The first detected gravitational wave: two merging black holes (GW150914)

On 11 February 2016, the LIGO and Virgo collaborations announced two great discoveries collaborations: the first detection of gravitational waves and the first detection of a binary black hole merger.

This catastrophic event, producing the gravitational-wave signal called GW150914, took place in a distant galaxy more than one billion light years from the Earth. It was observed on September 14, 2015 by the two detectors of the Laser Interferometer Gravitational-wave Observatory (LIGO). The peak gravitational-wave power radiated during the final moments of the black hole merger was more than ten times greater than the combined light power from all the stars and galaxies in the observable Universe. This remarkable discovery marks the beginning of an exciting entirely new era of astronomy as we open the gravitational-wave window on the Universe.

First detection of a gravitational wave

On 14 September 2015 at 9h50m45s UTC, the two Advanced LIGO interferometers have detected a gravitational wave. It is the first direct observation of such a wave predicted one century ago by Albert Einstein as a consequence of the general relativity theory.

The two detectors, separated by 3000 km, have detected the same signal with a delay of 7 ms related to the time needed for the gravitational wave to propagate from one detector (Livingston) to the other detector (Hanford). The measured signals are shown in the figure below.
The shape of the measured signal is a “chirp”,as expected from the coalescence of two black holes. The gravitational wave signal lasted for only 200 ms. About ten cycles of the waves have been detected, with frequency increasing from 30 Hz to about 200 Hz. The maximum gravitational wave amplitude reached 10-21: it means that the distance between the LIGO mirrors, separated by 4 km, at the maximum of the gravitational wave varied, by only 2 billionth of billionth of a meter!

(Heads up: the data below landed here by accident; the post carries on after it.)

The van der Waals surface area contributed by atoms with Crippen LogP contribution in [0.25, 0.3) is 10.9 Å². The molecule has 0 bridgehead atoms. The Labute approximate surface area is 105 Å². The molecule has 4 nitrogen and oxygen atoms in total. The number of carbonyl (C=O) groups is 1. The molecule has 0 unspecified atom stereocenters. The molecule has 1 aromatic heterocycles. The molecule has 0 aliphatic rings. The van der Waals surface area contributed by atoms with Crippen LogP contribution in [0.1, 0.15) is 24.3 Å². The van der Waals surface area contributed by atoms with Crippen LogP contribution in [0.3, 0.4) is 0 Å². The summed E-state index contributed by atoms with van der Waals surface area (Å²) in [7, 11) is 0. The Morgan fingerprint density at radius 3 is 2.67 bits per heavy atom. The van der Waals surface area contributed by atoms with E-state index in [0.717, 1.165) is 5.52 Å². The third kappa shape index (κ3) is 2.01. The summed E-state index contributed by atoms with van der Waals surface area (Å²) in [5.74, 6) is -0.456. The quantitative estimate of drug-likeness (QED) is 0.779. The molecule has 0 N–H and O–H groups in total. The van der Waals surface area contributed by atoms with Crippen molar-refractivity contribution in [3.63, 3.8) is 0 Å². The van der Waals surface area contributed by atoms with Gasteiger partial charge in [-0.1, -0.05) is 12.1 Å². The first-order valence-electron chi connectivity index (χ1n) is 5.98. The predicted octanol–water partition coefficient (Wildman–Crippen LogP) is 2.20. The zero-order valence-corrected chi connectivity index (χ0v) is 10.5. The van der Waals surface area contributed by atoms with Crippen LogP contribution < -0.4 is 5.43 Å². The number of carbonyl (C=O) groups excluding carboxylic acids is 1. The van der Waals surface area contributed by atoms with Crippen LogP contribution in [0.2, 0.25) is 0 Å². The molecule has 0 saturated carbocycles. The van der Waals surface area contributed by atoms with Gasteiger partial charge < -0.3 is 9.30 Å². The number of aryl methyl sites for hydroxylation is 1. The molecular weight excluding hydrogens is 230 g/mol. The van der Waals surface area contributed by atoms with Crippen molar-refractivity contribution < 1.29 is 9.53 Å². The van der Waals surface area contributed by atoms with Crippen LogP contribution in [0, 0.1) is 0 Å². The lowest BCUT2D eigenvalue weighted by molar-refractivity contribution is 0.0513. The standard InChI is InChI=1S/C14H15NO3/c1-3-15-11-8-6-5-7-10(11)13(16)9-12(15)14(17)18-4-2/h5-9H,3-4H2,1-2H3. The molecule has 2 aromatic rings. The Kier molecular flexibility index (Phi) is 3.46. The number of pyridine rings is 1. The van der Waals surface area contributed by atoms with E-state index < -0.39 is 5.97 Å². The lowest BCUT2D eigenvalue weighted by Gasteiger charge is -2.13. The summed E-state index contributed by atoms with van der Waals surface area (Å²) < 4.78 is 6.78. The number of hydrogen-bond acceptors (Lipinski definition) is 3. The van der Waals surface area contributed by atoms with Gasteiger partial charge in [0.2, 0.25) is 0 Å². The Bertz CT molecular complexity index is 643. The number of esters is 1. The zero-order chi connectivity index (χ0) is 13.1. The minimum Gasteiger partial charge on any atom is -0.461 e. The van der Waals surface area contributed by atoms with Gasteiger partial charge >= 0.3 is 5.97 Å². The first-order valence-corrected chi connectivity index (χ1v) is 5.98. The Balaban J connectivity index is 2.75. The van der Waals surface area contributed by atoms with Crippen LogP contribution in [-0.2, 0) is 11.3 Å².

GW150914 GWsignalsPlots

Window of 200 ms of the signals measured on 14 September 2015 at 9h50m45s UTC in the two LIGO detectors at Hanford (red, top left) and at Livingston (blue, top right). Below, the model of a binary black hole merger that fits the measured signals are shown.

First detection of a binary black hole merger

The shape of this first gravitational wave signal allows to understand the source of the wave: two black holes being 29 and 36 times as massive as the sun spiraling together have finally merged into a single black hole of 62 solar masses. Just before they collide, the two black holes were moving close to 200000 km/s, more than half of the speed of light! In 0.2 s, the energy equivalent to three times the mass of the Sun has been radiated into gravitational waves. This fantastic event perturbed the space-time. After a long propagation of more than one billionth years, this perturbation, a gravitational wave, has finally been detected on Earth as an extremely tiny variation of a distance in our detectors.
It is the first time that humans are able to see a signal coming directly from a black hole. And this detection proves that black hole binaries system exist and can merge within the age of the Universe.

Artist\'s impression of two orbiting black holes generating gravitational waves

Artist\’s impression of a binary black hole system emitting gravitational waves. The black holes are inspiralling around each other before they merge.
Credits: Dana Berry/SkyWorks/NASA

More information

For more information on how these results were found and details about the discoveries, see the main publication at Physical Review Letters or the paper summary.

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